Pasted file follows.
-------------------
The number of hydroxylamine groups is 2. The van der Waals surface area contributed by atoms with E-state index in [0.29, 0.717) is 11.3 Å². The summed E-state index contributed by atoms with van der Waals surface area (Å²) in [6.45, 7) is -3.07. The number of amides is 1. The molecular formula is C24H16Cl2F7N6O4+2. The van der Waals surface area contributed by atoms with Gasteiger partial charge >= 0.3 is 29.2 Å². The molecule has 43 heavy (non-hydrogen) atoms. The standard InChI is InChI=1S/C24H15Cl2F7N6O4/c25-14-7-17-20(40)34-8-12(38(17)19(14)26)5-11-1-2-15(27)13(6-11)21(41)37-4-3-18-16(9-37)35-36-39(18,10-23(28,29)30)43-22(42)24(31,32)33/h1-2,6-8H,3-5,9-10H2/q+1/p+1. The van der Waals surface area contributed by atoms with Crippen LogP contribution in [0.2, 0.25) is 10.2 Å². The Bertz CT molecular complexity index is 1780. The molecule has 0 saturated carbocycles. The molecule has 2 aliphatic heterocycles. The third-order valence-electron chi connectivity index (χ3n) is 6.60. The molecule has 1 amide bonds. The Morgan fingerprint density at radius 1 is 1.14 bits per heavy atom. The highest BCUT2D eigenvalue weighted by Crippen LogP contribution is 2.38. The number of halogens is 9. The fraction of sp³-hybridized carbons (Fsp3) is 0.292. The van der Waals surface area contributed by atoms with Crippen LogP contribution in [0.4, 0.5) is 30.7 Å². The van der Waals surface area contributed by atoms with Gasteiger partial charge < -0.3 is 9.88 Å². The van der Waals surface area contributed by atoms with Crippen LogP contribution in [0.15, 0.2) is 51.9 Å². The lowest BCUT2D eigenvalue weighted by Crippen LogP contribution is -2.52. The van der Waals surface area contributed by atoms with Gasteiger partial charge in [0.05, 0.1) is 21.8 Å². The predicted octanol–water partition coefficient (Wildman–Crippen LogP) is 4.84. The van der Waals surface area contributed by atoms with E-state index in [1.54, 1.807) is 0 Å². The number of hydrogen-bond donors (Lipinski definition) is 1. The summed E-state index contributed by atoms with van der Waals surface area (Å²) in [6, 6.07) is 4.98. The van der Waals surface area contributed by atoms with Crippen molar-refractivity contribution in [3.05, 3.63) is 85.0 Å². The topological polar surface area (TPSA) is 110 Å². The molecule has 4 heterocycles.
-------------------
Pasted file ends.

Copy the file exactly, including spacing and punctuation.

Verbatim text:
The number of hydroxylamine groups is 2. The van der Waals surface area contributed by atoms with E-state index in [0.29, 0.717) is 11.3 Å². The summed E-state index contributed by atoms with van der Waals surface area (Å²) in [6.45, 7) is -3.07. The number of amides is 1. The molecular formula is C24H16Cl2F7N6O4+2. The van der Waals surface area contributed by atoms with Gasteiger partial charge >= 0.3 is 29.2 Å². The molecule has 43 heavy (non-hydrogen) atoms. The standard InChI is InChI=1S/C24H15Cl2F7N6O4/c25-14-7-17-20(40)34-8-12(38(17)19(14)26)5-11-1-2-15(27)13(6-11)21(41)37-4-3-18-16(9-37)35-36-39(18,10-23(28,29)30)43-22(42)24(31,32)33/h1-2,6-8H,3-5,9-10H2/q+1/p+1. The van der Waals surface area contributed by atoms with Crippen LogP contribution in [0.2, 0.25) is 10.2 Å². The Bertz CT molecular complexity index is 1780. The molecule has 0 saturated carbocycles. The molecule has 2 aliphatic heterocycles. The third-order valence-electron chi connectivity index (χ3n) is 6.60. The molecule has 1 amide bonds. The Morgan fingerprint density at radius 1 is 1.14 bits per heavy atom. The highest BCUT2D eigenvalue weighted by Crippen LogP contribution is 2.38. The number of halogens is 9. The fraction of sp³-hybridized carbons (Fsp3) is 0.292. The van der Waals surface area contributed by atoms with Crippen LogP contribution in [0.4, 0.5) is 30.7 Å². The van der Waals surface area contributed by atoms with Gasteiger partial charge < -0.3 is 9.88 Å². The van der Waals surface area contributed by atoms with Crippen LogP contribution in [0.15, 0.2) is 51.9 Å². The lowest BCUT2D eigenvalue weighted by Crippen LogP contribution is -2.52. The van der Waals surface area contributed by atoms with Gasteiger partial charge in [0.05, 0.1) is 21.8 Å². The predicted octanol–water partition coefficient (Wildman–Crippen LogP) is 4.84. The van der Waals surface area contributed by atoms with E-state index in [1.54, 1.807) is 0 Å². The number of hydrogen-bond donors (Lipinski definition) is 1. The summed E-state index contributed by atoms with van der Waals surface area (Å²) in [6, 6.07) is 4.98. The van der Waals surface area contributed by atoms with Crippen molar-refractivity contribution in [3.05, 3.63) is 85.0 Å². The topological polar surface area (TPSA) is 110 Å². The molecule has 4 heterocycles.